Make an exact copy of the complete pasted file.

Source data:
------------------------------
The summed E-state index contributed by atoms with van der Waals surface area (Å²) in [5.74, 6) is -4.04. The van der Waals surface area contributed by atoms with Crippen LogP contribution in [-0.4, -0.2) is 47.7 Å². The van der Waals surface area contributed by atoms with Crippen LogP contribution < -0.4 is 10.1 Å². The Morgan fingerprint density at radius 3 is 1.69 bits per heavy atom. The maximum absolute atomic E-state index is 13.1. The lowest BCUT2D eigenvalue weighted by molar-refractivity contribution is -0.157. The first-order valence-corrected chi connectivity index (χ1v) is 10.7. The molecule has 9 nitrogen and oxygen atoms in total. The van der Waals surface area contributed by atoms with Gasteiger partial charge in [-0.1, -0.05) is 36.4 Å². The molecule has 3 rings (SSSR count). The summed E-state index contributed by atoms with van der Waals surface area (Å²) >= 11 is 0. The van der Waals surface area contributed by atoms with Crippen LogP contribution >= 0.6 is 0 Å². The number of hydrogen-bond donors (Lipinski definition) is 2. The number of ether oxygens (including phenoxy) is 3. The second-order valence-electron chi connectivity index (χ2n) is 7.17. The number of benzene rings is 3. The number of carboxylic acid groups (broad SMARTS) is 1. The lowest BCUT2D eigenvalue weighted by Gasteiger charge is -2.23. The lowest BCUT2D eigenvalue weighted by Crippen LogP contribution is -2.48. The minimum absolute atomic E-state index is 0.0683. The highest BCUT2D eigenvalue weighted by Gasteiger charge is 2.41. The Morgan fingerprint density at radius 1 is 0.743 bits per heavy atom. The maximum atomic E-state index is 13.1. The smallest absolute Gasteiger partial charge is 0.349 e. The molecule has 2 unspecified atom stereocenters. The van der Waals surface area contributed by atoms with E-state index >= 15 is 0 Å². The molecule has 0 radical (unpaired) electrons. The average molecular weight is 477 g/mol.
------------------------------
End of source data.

The summed E-state index contributed by atoms with van der Waals surface area (Å²) in [5.74, 6) is -4.04. The van der Waals surface area contributed by atoms with Crippen LogP contribution in [-0.4, -0.2) is 47.7 Å². The van der Waals surface area contributed by atoms with Crippen LogP contribution < -0.4 is 10.1 Å². The Morgan fingerprint density at radius 3 is 1.69 bits per heavy atom. The maximum absolute atomic E-state index is 13.1. The lowest BCUT2D eigenvalue weighted by molar-refractivity contribution is -0.157. The first-order valence-corrected chi connectivity index (χ1v) is 10.7. The molecule has 9 nitrogen and oxygen atoms in total. The van der Waals surface area contributed by atoms with Gasteiger partial charge in [-0.1, -0.05) is 36.4 Å². The molecule has 3 rings (SSSR count). The summed E-state index contributed by atoms with van der Waals surface area (Å²) >= 11 is 0. The van der Waals surface area contributed by atoms with Crippen LogP contribution >= 0.6 is 0 Å². The number of hydrogen-bond donors (Lipinski definition) is 2. The number of ether oxygens (including phenoxy) is 3. The second-order valence-electron chi connectivity index (χ2n) is 7.17. The number of benzene rings is 3. The number of carboxylic acid groups (broad SMARTS) is 1. The lowest BCUT2D eigenvalue weighted by Gasteiger charge is -2.23. The lowest BCUT2D eigenvalue weighted by Crippen LogP contribution is -2.48. The minimum absolute atomic E-state index is 0.0683. The highest BCUT2D eigenvalue weighted by Gasteiger charge is 2.41. The Morgan fingerprint density at radius 1 is 0.743 bits per heavy atom. The maximum atomic E-state index is 13.1. The smallest absolute Gasteiger partial charge is 0.349 e. The molecule has 2 unspecified atom stereocenters. The van der Waals surface area contributed by atoms with E-state index >= 15 is 0 Å². The molecule has 0 radical (unpaired) electrons. The average molecular weight is 477 g/mol.